How do you make a novel interesting?
Ooh, what a difficult question.
My late wife, the English teacher & editor, Mary Cooke Hoeft, was all about the characters— those she wanted to know, or, better yet, those she wanted to be.
She loved the characters in John Irving’s books, and in Gail Godwin’s.
She loved Jane Eyre— she wanted to be Jane Eyre.
She love one of my characters, whom she wanted to be.
As proven by her deep affection for the Irving book Son of the Circus (1994) she was willing to tolerate all manners of improbable story & contortionist metaphor as long as the book offered her more characters.
My own tastes are a little different.
I’m not particularly fussy about the characters, as long as they make sense in their universe (I’m a big fan of Thomas Harris’ Hannibal Lecter— a monster whose motives & habits are always internally consistent, and whose erudition and elegance are immensely attractive).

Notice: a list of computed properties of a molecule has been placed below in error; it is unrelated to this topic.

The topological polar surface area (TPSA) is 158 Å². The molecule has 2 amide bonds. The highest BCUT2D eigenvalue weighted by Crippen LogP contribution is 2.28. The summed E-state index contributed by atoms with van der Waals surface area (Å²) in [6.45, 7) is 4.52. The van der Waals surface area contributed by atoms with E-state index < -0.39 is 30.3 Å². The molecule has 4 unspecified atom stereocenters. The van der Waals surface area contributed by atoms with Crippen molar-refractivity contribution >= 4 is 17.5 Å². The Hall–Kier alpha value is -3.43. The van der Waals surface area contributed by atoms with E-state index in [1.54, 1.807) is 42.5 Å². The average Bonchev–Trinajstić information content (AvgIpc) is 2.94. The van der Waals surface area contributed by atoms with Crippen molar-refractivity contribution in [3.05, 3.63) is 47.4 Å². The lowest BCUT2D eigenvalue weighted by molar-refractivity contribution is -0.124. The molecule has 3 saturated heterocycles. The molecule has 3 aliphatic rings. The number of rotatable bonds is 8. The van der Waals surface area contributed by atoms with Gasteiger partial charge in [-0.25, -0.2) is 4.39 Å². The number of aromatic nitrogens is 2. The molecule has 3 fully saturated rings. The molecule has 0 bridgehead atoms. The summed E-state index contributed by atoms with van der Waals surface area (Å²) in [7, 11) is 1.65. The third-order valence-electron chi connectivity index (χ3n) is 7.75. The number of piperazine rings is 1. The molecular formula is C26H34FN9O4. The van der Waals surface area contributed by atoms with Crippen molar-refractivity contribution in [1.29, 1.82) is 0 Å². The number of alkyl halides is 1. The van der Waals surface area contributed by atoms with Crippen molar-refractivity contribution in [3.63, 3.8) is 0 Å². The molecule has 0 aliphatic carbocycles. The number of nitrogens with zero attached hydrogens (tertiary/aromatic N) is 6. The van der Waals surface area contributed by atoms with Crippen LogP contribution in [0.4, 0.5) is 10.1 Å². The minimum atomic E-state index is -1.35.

I’m more attracted to the style of language used by the narrator, and the scope & complexity of the plot & setting: I want the universe more than its inhabitants (which is why I am perversely more attracted to Tolkien’s Silmarillion than I am The Lord of the Rings [though I still love The Lord of the Rings]).
In the end, I think what makes a novel interesting is hard to pin down— tastes, and even reading skills, are so varied— but one thing is certain: the writer needs to be able to inspire the reader to keep turning the page, to keep the reader curious about what happens next, or how it happens next.
Our work is not going to appeal to everyone, but I’m reminded of a line from the 1999 European film, Ein Lied von Liebe und Tod, about the allure of the female protagonist, Ilona, which I’ll paraphrase: we want it all— something to fill us up, something to leave us hungry.
And that’s what makes a novel interesting…
Come up with a good idea that hasn’t been done half a million times over, have an engaging writing style, and be open to feedback.